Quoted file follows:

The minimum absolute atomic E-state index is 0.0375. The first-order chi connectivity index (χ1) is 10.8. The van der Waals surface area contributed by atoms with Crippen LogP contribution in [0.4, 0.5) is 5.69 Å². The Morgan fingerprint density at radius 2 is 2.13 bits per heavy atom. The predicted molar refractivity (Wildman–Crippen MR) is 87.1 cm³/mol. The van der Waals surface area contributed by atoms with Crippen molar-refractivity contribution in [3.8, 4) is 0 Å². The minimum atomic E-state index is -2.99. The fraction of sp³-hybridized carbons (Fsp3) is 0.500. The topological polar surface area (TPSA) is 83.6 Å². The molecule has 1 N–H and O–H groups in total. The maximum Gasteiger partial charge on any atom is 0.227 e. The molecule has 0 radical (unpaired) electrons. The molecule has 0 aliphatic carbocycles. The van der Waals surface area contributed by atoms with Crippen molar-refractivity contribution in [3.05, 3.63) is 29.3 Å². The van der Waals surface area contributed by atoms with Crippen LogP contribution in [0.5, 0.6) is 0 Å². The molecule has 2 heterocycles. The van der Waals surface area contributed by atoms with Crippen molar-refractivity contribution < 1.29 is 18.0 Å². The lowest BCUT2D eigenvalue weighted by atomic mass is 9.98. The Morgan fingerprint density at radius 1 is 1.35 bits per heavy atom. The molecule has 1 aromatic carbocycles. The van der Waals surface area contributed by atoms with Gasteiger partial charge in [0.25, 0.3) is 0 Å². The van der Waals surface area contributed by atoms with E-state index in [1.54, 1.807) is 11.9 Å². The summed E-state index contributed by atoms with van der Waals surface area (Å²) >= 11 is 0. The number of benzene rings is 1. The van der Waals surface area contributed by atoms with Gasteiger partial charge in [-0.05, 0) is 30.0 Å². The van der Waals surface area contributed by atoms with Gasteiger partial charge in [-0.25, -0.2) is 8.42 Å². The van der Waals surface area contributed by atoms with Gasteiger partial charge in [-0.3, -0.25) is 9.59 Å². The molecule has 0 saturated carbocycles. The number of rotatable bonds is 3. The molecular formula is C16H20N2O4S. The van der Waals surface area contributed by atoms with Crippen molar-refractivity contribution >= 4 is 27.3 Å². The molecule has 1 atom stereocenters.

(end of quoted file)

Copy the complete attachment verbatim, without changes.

The minimum absolute atomic E-state index is 0.0375. The first-order chi connectivity index (χ1) is 10.8. The van der Waals surface area contributed by atoms with Crippen LogP contribution in [0.4, 0.5) is 5.69 Å². The Morgan fingerprint density at radius 2 is 2.13 bits per heavy atom. The predicted molar refractivity (Wildman–Crippen MR) is 87.1 cm³/mol. The van der Waals surface area contributed by atoms with Crippen molar-refractivity contribution in [3.8, 4) is 0 Å². The minimum atomic E-state index is -2.99. The fraction of sp³-hybridized carbons (Fsp3) is 0.500. The topological polar surface area (TPSA) is 83.6 Å². The molecule has 1 N–H and O–H groups in total. The maximum Gasteiger partial charge on any atom is 0.227 e. The molecule has 0 radical (unpaired) electrons. The molecule has 0 aliphatic carbocycles. The van der Waals surface area contributed by atoms with Crippen molar-refractivity contribution in [3.05, 3.63) is 29.3 Å². The van der Waals surface area contributed by atoms with Crippen LogP contribution in [0.5, 0.6) is 0 Å². The molecule has 2 heterocycles. The van der Waals surface area contributed by atoms with Crippen molar-refractivity contribution < 1.29 is 18.0 Å². The lowest BCUT2D eigenvalue weighted by atomic mass is 9.98. The Morgan fingerprint density at radius 1 is 1.35 bits per heavy atom. The molecule has 1 aromatic carbocycles. The van der Waals surface area contributed by atoms with Gasteiger partial charge in [0.25, 0.3) is 0 Å². The van der Waals surface area contributed by atoms with E-state index in [1.54, 1.807) is 11.9 Å². The summed E-state index contributed by atoms with van der Waals surface area (Å²) >= 11 is 0. The number of benzene rings is 1. The van der Waals surface area contributed by atoms with Gasteiger partial charge in [-0.05, 0) is 30.0 Å². The van der Waals surface area contributed by atoms with Gasteiger partial charge in [-0.25, -0.2) is 8.42 Å². The van der Waals surface area contributed by atoms with Gasteiger partial charge in [-0.3, -0.25) is 9.59 Å². The molecule has 0 saturated carbocycles. The number of rotatable bonds is 3. The molecular formula is C16H20N2O4S. The van der Waals surface area contributed by atoms with Crippen molar-refractivity contribution >= 4 is 27.3 Å². The molecule has 1 atom stereocenters.